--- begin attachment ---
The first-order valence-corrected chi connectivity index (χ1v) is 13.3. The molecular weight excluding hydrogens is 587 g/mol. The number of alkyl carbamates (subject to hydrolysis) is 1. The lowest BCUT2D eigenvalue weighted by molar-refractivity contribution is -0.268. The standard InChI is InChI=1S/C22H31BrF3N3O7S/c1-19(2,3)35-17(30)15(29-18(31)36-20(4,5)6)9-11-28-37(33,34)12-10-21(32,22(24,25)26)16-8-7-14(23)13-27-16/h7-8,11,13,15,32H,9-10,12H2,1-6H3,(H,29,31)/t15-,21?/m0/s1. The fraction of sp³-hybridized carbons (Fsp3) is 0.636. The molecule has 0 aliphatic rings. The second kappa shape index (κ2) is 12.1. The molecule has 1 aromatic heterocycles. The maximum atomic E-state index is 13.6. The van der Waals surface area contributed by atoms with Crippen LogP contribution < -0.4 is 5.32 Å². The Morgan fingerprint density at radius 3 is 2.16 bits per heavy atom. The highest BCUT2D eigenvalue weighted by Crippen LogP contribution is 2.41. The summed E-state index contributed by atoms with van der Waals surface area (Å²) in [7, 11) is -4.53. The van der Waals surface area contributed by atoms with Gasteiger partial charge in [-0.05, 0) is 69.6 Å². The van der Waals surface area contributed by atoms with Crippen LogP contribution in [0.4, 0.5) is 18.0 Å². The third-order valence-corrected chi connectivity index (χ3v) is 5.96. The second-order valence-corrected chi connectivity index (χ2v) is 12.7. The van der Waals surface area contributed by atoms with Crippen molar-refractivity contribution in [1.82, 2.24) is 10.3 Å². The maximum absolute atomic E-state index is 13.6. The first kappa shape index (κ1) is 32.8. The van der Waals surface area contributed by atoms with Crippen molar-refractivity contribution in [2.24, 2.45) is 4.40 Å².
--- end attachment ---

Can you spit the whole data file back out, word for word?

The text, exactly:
The first-order valence-corrected chi connectivity index (χ1v) is 13.3. The molecular weight excluding hydrogens is 587 g/mol. The number of alkyl carbamates (subject to hydrolysis) is 1. The lowest BCUT2D eigenvalue weighted by molar-refractivity contribution is -0.268. The standard InChI is InChI=1S/C22H31BrF3N3O7S/c1-19(2,3)35-17(30)15(29-18(31)36-20(4,5)6)9-11-28-37(33,34)12-10-21(32,22(24,25)26)16-8-7-14(23)13-27-16/h7-8,11,13,15,32H,9-10,12H2,1-6H3,(H,29,31)/t15-,21?/m0/s1. The fraction of sp³-hybridized carbons (Fsp3) is 0.636. The molecule has 0 aliphatic rings. The second kappa shape index (κ2) is 12.1. The molecule has 1 aromatic heterocycles. The maximum atomic E-state index is 13.6. The van der Waals surface area contributed by atoms with Crippen LogP contribution < -0.4 is 5.32 Å². The Morgan fingerprint density at radius 3 is 2.16 bits per heavy atom. The highest BCUT2D eigenvalue weighted by Crippen LogP contribution is 2.41. The summed E-state index contributed by atoms with van der Waals surface area (Å²) in [7, 11) is -4.53. The van der Waals surface area contributed by atoms with Gasteiger partial charge in [-0.05, 0) is 69.6 Å². The van der Waals surface area contributed by atoms with Crippen LogP contribution in [0.4, 0.5) is 18.0 Å². The third-order valence-corrected chi connectivity index (χ3v) is 5.96. The second-order valence-corrected chi connectivity index (χ2v) is 12.7. The van der Waals surface area contributed by atoms with Crippen molar-refractivity contribution in [1.82, 2.24) is 10.3 Å². The maximum absolute atomic E-state index is 13.6. The first kappa shape index (κ1) is 32.8. The van der Waals surface area contributed by atoms with Crippen molar-refractivity contribution in [2.24, 2.45) is 4.40 Å².